Menu UF Health Home Menu
 

Sexual Health

What does safer sex mean?

“Safer sex means being smart and staying healthy. It means showing concern and respect for your partner and yourself. Safer sex means enjoying sex to the fullest without transmitting, or acquiring, sexually transmitted infections (STIs).” American College Health Association

 

Patient Education

Sexual health services available in regular medical teams

Our medical professionals strive to make sure our campus community is informed and safe when it comes to sexual activity. UF Student Health provides many services related to sexual health, including:

  • Counseling on anything related to sex, including sexuality
  • Information on contraceptive options (Free male/penatrative condoms available in team areas and the main lobby.)
  • Sexually transmitted infection (STI) testing, prevention and treatment
  • Medically vetted literature on sexual health, potential problems and more

Should you have questions or concerns about your sexual health, please contact your assigned medical team for an appointment. For information about Women’s Clinic services, please click here.

  • NOTE: STI testing initiated in any regular medical team is not free.

GYT Clinic: Limited FREE screenings for asymptomatic students

In conjunction with the Alachua County Health Department, UF Student Health is proud to offer free and confidential GYT screenings by appointment five days a week.

This stand-alone clinic is for currently registered UF students without symptoms only, and is the only area within the Infirmary Building able to offer free screenings. Call Red Team at (352) 294-7465 to make an appointment. PLEASE NOTE: Appointments are very limited — please call for availability.

  • This clinic follows current Centers for Disease Control and Prevention (CDC) testing frequency guidelines. For more information on what’s right for you, please visit the American Sexual Health Association’s website, ashasexualhealth.org.
  • Patients who have symptoms should make an appointment with their assigned medical team/provider, as they cannot be seen in the GYT Clinic. STI testing initiated in any regular medical team is not free.

 

Why are you asking me THAT?!

As part of your exam you might be asked what seem like a lot of very personal questions about your sex life. While often uncomfortable, this is totally normal and meant to help you stay healthy. The best way to make sure all your concerns are addressed is to answer as completely and honestly about your medical and sexual histories as possible.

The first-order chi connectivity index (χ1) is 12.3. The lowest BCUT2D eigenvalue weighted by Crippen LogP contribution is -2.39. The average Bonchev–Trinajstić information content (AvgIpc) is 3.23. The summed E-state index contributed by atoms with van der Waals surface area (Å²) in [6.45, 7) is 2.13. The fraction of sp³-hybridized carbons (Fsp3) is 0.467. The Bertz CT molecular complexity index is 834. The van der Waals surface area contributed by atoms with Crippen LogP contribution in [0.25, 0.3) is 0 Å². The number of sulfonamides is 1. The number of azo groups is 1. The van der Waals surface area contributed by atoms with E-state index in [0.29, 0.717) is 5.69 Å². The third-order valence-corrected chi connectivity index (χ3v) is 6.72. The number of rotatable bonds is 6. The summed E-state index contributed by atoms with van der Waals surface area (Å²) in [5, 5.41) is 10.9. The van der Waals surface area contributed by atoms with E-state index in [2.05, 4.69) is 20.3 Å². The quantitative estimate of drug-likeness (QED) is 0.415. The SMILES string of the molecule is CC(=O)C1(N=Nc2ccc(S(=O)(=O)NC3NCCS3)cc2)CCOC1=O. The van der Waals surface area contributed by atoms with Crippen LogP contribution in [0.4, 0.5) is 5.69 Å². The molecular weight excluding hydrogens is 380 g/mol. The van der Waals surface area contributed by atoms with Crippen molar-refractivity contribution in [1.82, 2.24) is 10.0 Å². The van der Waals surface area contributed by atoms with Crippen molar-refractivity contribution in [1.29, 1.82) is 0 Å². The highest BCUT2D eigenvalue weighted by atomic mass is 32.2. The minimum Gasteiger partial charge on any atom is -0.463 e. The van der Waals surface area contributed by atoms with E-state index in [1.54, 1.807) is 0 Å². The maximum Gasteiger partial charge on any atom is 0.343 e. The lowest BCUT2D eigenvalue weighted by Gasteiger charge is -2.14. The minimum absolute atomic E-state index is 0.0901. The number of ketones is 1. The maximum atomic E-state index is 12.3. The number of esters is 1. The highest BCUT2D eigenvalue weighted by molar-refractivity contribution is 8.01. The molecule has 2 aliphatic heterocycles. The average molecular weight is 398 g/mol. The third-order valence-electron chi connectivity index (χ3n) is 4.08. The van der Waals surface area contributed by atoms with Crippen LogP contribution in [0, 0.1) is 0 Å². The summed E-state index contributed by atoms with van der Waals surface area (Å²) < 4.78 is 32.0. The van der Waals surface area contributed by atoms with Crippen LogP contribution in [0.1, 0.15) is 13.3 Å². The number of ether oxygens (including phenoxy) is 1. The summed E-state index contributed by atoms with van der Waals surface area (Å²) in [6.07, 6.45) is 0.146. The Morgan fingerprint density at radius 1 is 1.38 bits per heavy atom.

Questions your healthcare provider might ask you:

  • Have you ever (or are you currently) having sex?
  • How many partners have you had?
  • Do you have sex with females, males or both?
  • Do you have oral sex?
  • Do you have anal sex?
  • Do you use condoms/dental dams/other protection?
  • Do you have symptoms — what is different from what you normally experience?
  • Have you had an STI?
  • Do you know if your partner(s) have any STIs or symptoms of STIs?
  • When was your last period? (if you’re female)

General sexual health resources

  • American Social Health Association (ASHA): ASHA, a 501(c)(3) charitable organization, provides information on sexual health with a focus on preventing sexually transmitted infections (STIs).
  • Centers for Disease Control and Prevention (CDC) – “Sexual Health”: The CDC’s “Sexual Health” area provides information on multiple topics, including: sexually transmitted infections (STIs); reproductive health; healthy pregnancy; HIV/AIDS prevention; sexual violence prevention; and lesbian, gay, bisexual, transgender and queer (LGBTQ) health.
  • ItsPronouncedMetrosexual.com: It’s Pronounced Metrosexual is a site where advocates of social justice can find helpful articles, fun graphics and other resources designed to be shared in an effort to advance social equity. The Genderbread Person v2.0 is an infographic that breaks down gender identity, gender expression, biological sex and sexual orientation into an easy to understand visual.
  • Reproductive Health Access Project: The Reproductive Health Access Project provides information on contraceptive options and optional services.
  • UF Counseling and Wellness Center (CWC) | Phone: (352) 392-1575: As the primary provider of counseling, mental health and psychiatric services for students, the CWC offers individual therapy, groups, couples counseling, consultation, crisis services, outreach, biofeedback and more.
  • UF GatorWell Health Promotion Services | Phone: (352) 273-4450: In addition to maintaining a presence around campus with the Health Hut, GatorWell provides contraception advice, sexually transmitted infection (STI) counseling, free and confidential HIV testing by appointment and free condoms, lubricants and dental (aka oral) dams.HR_RecognizeReportPrevent
  • UF Human Resource Services – Title IX: The University of Florida has zero tolerance for illegal discrimination or harassment, sexual harssment, sexual assault, dating violence, domestic violence or stalking. Title IX of the Education Amendments of 1972 prohibits discrimination based on sex in any educational program or activity that receives financial support from the Federal government. Under Title IX, discrimination based on sex includes sexual harassment, sexual violence and sexual assault. Title IX also prohibits retaliation against individuals who complain about or participate in an investigation regarding an alleged Title IX violation.